Boudin King Cake: Savory Twist On Sweet Louisiana Favorite
LAFAYETTE, LA (AP) — It started when a history professor merged two of his extracurricular loves, king cake and boudin, and posted a photo and description on his websites. Social media posts and a brief newspaper article brought a deluge of orders for boudin king cakes — savory rings of braided dough filled with rice-and-ground-meat sausage and topped with pork cracklin crumbs and cane syrup.
Within two weeks, bakeries in Lafayette, New Orleans, Shreveport and Port Barre were making their own versions of boudin king cakes, and they're selling faster than bakers can make them.
"This is truly amazing," said Robert Carriker, department head of history, geography, and philosophy for the University of Louisiana at Lafayette and creator of the kingcaker.com and boudinlink.com websites, where he reviews versions of the Carnival-season sweet cake and the year-round sausage from around Louisiana and other states.
"I've never been a part of something like this," he continued. "Who has? It is truly incredible to think that something I invented — if that is the right word — has become so widely embraced in so short a time."
Shortly after Carriker wrote about his creation, The Daily Advertiser wrote about it. Carriker got hundreds of orders from across the country. He couldn't fill them all and teamed up with Lafayette's Twins Burgers and Sweets. The newspaper's article about that development was shared more than 22,000 times on Facebook.
And the craze began.
Asked how many boudin king cakes they've sold, bakeries across the state have the same reply: Too many to keep track of.
"As fast as we can get them out of the oven," said Billy Guilbeaux, co-owner of Twins. "We kind of had to stop taking orders because we didn't have time to count how many we had. All four of our phone lines are ringing off the hook."
The social media frenzy brought the idea to Lilah's bakery in Shreveport. A customer offered to supply the boudin and cracklins.
"We made it for her, and she loved it," said the bakery's co-owner Lisa Tike. "Then we asked for guinea pigs to taste test it for us."
On Jan. 30, the bakery began taking orders for its version, stuffed with boudin and pepper jack cheese and topped with pepper jelly as well as Carriker's original toppings.
"My husband and I have talked about doing a more savory king cake for years," Tike said. "It's awesome that we were able to get in on this one."
Although there are now a number of bakeries making the boudin king cakes, each puts its own stamp on the dish.
Cajun Market Donut Company in Lafayette starts with doughnut dough, then adds pepper jack cheese and boudin from Poche's Market in Breaux Bridge. Bacon and a mixture of Steen's cane syrup and pepper jelly top the ring.
"We were already working on a boudin cinnamon roll with Steen's cane syrup," said owner Nathan Liebert. "Whenever I saw The Daily Advertiser article, I said, 'Oh my gosh. I'm already working on something very similar. I can do this.'"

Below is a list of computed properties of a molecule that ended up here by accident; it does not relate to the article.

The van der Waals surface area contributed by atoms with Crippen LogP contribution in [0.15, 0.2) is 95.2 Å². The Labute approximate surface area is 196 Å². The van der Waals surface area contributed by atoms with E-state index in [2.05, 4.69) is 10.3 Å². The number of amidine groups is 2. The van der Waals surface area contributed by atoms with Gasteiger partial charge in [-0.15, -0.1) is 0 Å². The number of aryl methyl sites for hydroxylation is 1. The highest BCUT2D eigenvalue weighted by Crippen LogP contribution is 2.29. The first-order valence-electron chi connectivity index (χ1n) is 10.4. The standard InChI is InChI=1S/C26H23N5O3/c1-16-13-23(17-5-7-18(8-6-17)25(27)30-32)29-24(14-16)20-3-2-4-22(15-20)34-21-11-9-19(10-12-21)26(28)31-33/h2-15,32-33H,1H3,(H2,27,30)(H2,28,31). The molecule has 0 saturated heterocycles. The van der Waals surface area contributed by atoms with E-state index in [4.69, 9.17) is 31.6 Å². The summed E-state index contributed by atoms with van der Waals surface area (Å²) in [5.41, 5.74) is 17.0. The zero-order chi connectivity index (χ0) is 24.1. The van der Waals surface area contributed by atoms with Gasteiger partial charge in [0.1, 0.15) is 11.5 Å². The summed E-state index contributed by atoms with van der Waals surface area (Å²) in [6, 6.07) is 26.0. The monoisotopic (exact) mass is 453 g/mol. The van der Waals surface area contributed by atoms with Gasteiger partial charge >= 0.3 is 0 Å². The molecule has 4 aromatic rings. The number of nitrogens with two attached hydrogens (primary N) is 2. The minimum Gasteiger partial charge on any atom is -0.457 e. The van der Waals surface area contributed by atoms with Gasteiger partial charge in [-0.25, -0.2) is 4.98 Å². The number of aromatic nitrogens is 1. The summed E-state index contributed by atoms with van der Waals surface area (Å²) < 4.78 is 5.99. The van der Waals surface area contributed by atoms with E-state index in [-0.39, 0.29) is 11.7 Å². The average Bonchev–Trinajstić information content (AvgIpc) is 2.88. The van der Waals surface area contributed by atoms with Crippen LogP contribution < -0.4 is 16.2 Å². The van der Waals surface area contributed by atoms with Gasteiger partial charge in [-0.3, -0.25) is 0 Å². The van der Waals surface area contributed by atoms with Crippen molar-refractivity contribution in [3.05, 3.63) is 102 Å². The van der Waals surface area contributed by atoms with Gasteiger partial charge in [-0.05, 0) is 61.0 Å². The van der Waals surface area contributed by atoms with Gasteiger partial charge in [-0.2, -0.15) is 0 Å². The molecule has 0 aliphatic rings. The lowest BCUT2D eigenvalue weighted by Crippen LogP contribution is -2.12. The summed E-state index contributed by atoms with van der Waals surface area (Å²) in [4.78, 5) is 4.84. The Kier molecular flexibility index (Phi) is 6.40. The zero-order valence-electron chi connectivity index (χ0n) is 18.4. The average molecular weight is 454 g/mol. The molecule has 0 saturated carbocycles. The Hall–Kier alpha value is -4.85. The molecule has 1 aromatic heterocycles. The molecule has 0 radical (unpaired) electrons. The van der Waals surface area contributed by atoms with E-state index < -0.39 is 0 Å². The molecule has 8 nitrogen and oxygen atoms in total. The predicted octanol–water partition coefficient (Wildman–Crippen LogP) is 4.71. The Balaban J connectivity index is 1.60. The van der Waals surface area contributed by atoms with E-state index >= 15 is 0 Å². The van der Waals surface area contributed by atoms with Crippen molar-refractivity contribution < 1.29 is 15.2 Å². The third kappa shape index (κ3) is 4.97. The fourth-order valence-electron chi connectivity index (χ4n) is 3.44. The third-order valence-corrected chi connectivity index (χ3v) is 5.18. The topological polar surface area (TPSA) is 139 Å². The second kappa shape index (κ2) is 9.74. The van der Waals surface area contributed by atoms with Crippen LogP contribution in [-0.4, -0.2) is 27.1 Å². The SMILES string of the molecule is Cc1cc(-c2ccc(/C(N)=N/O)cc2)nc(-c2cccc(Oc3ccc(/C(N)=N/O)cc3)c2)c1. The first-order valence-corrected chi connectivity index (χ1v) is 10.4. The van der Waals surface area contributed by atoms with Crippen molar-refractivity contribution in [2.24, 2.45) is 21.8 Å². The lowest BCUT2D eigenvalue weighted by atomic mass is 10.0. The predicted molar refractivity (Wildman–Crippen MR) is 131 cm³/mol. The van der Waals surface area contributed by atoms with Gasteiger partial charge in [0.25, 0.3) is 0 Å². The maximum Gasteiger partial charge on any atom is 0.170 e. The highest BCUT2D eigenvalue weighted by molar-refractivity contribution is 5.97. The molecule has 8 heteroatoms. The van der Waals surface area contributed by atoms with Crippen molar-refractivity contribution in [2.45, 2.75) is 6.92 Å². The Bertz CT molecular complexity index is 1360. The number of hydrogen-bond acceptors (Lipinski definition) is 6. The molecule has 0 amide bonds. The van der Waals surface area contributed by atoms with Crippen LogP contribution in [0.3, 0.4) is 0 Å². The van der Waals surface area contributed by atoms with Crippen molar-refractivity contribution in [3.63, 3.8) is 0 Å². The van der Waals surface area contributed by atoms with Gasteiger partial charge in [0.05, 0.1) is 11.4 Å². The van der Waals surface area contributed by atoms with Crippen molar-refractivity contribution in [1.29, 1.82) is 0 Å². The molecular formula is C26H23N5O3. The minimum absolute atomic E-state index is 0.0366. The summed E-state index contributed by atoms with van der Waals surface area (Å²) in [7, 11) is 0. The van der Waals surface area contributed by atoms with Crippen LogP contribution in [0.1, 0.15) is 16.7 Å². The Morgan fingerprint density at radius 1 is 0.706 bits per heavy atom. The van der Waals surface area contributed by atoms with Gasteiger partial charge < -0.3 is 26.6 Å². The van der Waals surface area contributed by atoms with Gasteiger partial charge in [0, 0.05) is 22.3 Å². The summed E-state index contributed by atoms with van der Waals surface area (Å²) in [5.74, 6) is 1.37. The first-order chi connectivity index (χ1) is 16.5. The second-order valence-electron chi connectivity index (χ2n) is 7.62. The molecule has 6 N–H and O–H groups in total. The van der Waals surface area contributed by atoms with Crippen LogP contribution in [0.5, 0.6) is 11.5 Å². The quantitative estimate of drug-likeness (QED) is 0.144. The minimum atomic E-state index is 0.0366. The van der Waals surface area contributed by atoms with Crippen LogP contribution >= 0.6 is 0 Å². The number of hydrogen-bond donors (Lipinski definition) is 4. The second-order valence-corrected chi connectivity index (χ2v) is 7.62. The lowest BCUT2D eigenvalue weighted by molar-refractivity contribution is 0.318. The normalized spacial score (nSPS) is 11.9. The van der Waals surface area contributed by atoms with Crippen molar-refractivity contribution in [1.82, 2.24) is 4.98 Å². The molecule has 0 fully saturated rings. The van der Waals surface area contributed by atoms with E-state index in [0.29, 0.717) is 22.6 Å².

Liebert has gotten hundreds of orders and has had to enlist help from his wife and mom to fulfill the orders. He is only offering the boudin king cakes in Lafayette, not his Broussard and Breaux Bridge stores.
"We've already had people driving in from Texas and Oklahoma just to pick these crazy things up," Liebert said, laughing. "People in Louisiana love their boudin. What more can you say?"
Bourque's Supermarket in Port Barre began selling a similar king cake Jan. 27. It's filled with boudin and pepper jack and topped with jalapenos, cracklins, pepper jelly and cane syrup.
"Everybody around here just loves boudin, so if somebody takes boudin and cracklin and puts it all together in a king cake, it's going to go crazy," said Chad Bourque, a co-owner of the supermarket. "I thought, 'Man, I could make a damn good boudin-and-cracklin king cake with our products here.'"
Bourque uses his store's housemade boudin and cracklins in the king cake. The concept isn't so terribly different from one of the supermarket's specialties: a jalapeno, sausage and cheese bread.
"That's something we're very well-known for and we've been selling for 29 years," Bourque said. "We sell about 60 or 70 per day and use the same dough for our boudin king cakes."
The boudin king cake craze reached the Crescent City through Cake Cafe.
Steve Himelfarb, owner of the New Orleans bakery, said his Facebook feed had suddenly blown up with posts about boudin king cake.
"I'm like, 'What the heck is going on?' Himelfarb said. "Wednesday, I got an early start and was done early. I said, 'I want to know what this tastes like,' and I made a dozen, took a picture and before I knew it, I was getting calls."
Himelfarb's is a single-serve cake stuffed with boudin and topped with cane syrup and bacon.
He hasn't been able to keep up with the demand since that first social media post.
"Boudin is so Louisiana, and it hits home for a lot of people," Himelfarb said. "It's tasty, but it also gives you that feeling you get when your grandma makes something.
"We're going to keep making the boudin king cakes. It's fun. It's unexpected, but it's fun."
– by AP/ Reporter Megan Wyatt with The Daily Advertiser